“Assault, torture of inmates rife in prisons nationwide”

Warder-on-inmate violence appears to be widespread. (Photo: Stock Xchng)

Warder-on-inmate violence appears to be widespread. (Photo: Stock Xchng)

(published in The Star print and online editions, 18 January 2013).

THE ASSAULT and torture of prisoners is part of a pervasive pattern in what appears to be a nationwide epidemic of warder-on-inmate violence.

It is occurring in prisons from Mafikeng to Mangaung, from Diepkloof to Durban, from Port Elizabeth to Pollsmoor and from Grootvlei to Groenpunt.

Rooigrond prison inmate John Banda, for example, was shot by a warder with a rubber bullet inside a Mangaung prison cell in 2009 after returning from the exercise yard to find other inmates had set his cell alight.

“The securities (sic) were shooting in the street (corridor). They locked eight of us in a cell. I tried to tell the warder* I wasn’t involved with the burning, but he wouldn’t listen and threw teargas under the door.

“He put the nose of his gun through the peephole and shot me under my navel. Another warder* pushed me against the door frame and shocked me twice with a shield.

“While I was lying on the floor, a security* beat me in the face with the back of his gun, assaulted and kicked me. Then they took us where the CCTV cameras can’t see you, tied our hands behind our backs, sprayed us with fire extinguishers and kicked us.”

Banda was taken to the prison hospital and operated on before being locked in isolation cells for three days, without being charged with any offence. He has the medical records to prove that a bullet left “a 12cm-long tunnel” in his abdomen.

In a country where torture is currently not a crime, stories like Banda’s are not unique.

This culture of violence and impunity among prison officials is exacerbated by the fact that the Correctional Services Act permits the use of restraint mechanisms such as electronically activated stun belts, electric shock shields, leg irons, belly chains and batons.

In addition, the Correctional Matters Amendment Bill does not deal with a key aspect of detainees’ experience – the use of force by correctional officials or their training in the use of restraint equipment.

The legislation permits the use of internationally condemned equipment that can      be employed deliberately to violate inmates’ rights.

The infamous tonfas, donkey piel or baton, widely accepted as having a legitimate law enforcement function, can easily be abused in the absence of regulations governing its use. For example, when a blunt force soft-tissue head injury is recorded as the cause of death, it’s often consistent with baton abuse.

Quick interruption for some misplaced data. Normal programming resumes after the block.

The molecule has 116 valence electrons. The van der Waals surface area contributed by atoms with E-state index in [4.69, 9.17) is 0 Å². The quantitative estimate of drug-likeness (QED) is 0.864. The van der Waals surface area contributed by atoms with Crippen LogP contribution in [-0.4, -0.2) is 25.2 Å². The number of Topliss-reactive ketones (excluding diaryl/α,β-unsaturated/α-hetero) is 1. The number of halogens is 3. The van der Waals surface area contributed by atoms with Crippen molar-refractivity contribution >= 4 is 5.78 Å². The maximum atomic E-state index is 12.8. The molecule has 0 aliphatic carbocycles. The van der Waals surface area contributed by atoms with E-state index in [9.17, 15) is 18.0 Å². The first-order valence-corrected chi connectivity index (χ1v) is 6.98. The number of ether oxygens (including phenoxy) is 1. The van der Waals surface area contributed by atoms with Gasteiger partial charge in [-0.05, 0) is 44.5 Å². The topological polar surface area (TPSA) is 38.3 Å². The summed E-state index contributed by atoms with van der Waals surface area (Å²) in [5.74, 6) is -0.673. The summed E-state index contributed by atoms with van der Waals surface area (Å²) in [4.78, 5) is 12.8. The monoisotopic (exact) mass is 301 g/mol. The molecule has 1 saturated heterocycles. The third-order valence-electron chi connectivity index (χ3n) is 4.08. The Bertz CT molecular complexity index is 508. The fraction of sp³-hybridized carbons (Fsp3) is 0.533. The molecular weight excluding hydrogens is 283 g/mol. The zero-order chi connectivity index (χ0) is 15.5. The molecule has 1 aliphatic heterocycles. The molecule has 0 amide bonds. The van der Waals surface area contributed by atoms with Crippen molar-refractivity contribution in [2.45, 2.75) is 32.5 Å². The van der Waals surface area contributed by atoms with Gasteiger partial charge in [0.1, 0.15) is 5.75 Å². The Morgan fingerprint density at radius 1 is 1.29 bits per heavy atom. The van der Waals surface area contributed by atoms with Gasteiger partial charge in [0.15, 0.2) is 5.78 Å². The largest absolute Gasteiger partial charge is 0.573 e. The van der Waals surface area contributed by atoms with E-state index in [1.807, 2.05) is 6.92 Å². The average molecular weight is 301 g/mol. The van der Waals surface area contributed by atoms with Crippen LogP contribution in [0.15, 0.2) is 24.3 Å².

“Warders regularly complain that they don’t feel confident using batons because they’re not trained to distinguish between minimum and maximum force,” noted Just Detention International’s Sasha Gear.

Airport heist accused Uakarajee Maundu, 40, released on bail in May last year from Medium A’s awaiting-trial section of Johannesburg Prison, said: “Every day I saw warders beating up inmates for no apparent reason.”

According to Sbu Mntambo, a former inmate of KwaZulu-Natal’s Eshowe Correctional Centre, the most common torture method was beating inmates under their feet with the tonfas.

“Even so, the strip searches were the very worst thing that happened to me inside. The warders made us strip naked and lie on the wet concrete floor in a long chain.

“You were forced to have someone’s head in your arse and your head in someone else’s arse. If you raised your head, they’d hit you with a tonfas.”

Similar search methods employed during prisonwide mass assaults by warders using shock shields at Port Elizabeth’s St Albans Prison resulted in former inmate Bradley McCallum successfully prosecuting South Africa at the UN Human Rights Committee in Geneva.

“At Mangaung,” Banda recalls, “warders often called the special ‘securities’ who came with dogs, shock shields and guns. They made you take off your clothes and wet you – the shock is much more powerful when you’re wet… They wore balaclavas so you couldn’t see their faces.”

The Wits Justice Project (WJP) has received similar reports from prisons around the country.

l Raphaely is a member of the WJP, which investigates miscarriages of justice.

* Warders’ names are known to the WJP.

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About witsjusticeproject
The Wits Justice Project combines journalism, advocacy, law and education to make the criminal justice system work better for all.

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